New York Approves Elevator Safety Act
New York State has raised its standards for elevator mechanics, reports The Real Deal. The state will now sync up with the standards required by many other states in a good portion of the country. Currently, not including New York, 36 states and the District of Columbia require licensing of elevator mechanics.
The Elevator Safety Act, signed into law by New York Governor Andrew Cuomo, requires anyone who designs, builds, inspects, maintains and/or repairs elevators to be licensed by the state. The measure has been waiting for approval by the Governor since the Assembly approved the bill in June 2019.
Up until now, any similar legislation introduced faced opposition from various interest groups. Recent safety concerns and the current political environment have finally created circumstances allowing the bill to gain traction.
“There is no doubt that this legislation will help prevent serious injury and loss of life for elevator installers and repair personnel and users alike,” Assembly member Marcos Crespo, one of the bill’s sponsors, said in a statement.
The new law will require workers with at least four years experience to obtain licenses through a written test on national, state, and local codes. Another way to obtain the license is to complete a union apprenticeship or other approved training program.
Note: these requirements will not activate until January 2022. This is part of a compromise that lawmakers made with Governor Cuomo.
This legislation comes on the heels of some alarming media reports about elevator safety (or lack of it). The Real Deal reported in January 2019 that elevator-related injuries and fatalities coincided with lapses in enforcement of city safety standards. Another red flag: inconsistency in training of elevator contractors.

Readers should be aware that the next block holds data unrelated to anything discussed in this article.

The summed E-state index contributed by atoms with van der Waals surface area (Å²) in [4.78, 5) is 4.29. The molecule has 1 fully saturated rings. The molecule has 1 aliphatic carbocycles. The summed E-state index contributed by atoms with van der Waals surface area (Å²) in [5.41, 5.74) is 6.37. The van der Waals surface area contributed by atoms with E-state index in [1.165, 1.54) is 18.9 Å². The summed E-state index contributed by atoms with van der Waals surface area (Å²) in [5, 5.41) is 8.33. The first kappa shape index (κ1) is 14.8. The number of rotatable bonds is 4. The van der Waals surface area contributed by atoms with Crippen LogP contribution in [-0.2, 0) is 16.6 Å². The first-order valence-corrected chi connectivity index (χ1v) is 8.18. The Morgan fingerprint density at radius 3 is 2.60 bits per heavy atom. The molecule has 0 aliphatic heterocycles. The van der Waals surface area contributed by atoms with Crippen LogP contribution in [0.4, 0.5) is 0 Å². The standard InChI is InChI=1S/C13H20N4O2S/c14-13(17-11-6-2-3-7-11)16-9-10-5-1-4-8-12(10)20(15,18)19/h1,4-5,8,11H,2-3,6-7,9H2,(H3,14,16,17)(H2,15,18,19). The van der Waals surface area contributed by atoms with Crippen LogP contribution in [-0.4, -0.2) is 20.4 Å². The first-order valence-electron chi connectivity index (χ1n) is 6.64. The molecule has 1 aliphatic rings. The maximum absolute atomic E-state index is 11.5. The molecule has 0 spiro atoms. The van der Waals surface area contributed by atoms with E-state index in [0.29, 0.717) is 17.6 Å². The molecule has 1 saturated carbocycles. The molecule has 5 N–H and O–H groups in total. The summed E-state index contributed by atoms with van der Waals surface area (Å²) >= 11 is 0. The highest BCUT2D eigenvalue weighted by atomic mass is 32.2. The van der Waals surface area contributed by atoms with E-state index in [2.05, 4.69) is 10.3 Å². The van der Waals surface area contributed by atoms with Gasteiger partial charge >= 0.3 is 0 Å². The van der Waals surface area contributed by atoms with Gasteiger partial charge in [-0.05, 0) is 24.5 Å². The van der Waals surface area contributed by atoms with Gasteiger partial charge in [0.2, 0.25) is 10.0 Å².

The NYC Department of Buildings reported that between 2010 and 2018, at least 22 people were killed in passenger elevators or shafts in the city. Stats like this have further emphasized the importance of prioritizing elevator safety.
Michael Halpin, of the International Union of Elevator Constructors, Local 1, told The Real Deal, ““We’re glad that New York state [and] the governor took this very important first step.”
Horrifically, recent gruesome elevator-related death in Manhattan also inspired new interest in the legislation. This serves as a wake up call to all of us: we can and should do more to help ensure that something like this never happens again.
In addition to the requirements mentioned above, the law creates a nine-person Elevator Safety and Standards Board, which will oversee and enforce the training requirements and will issue recommendations for inspection and enforcement. Additionally, The Department of Buildings must maintain an updated list of licensed mechanics, contractors and inspectors (the list will be made available on the agency’s website).
Elevator safety concerns aren’t limited to New York: TV station WFAA expressed concerns about elevator safety in Texas. Read more about it in our blog post here.
In a recent statement, Governor Cuomo said, “For too long, unsafe and defective elevators have led to unnecessary injuries and even deaths, and this new law will help ensure all individuals working with elevators have the proper training and credentials to make sure these machines meet the safety standards necessary to provide reliable service.”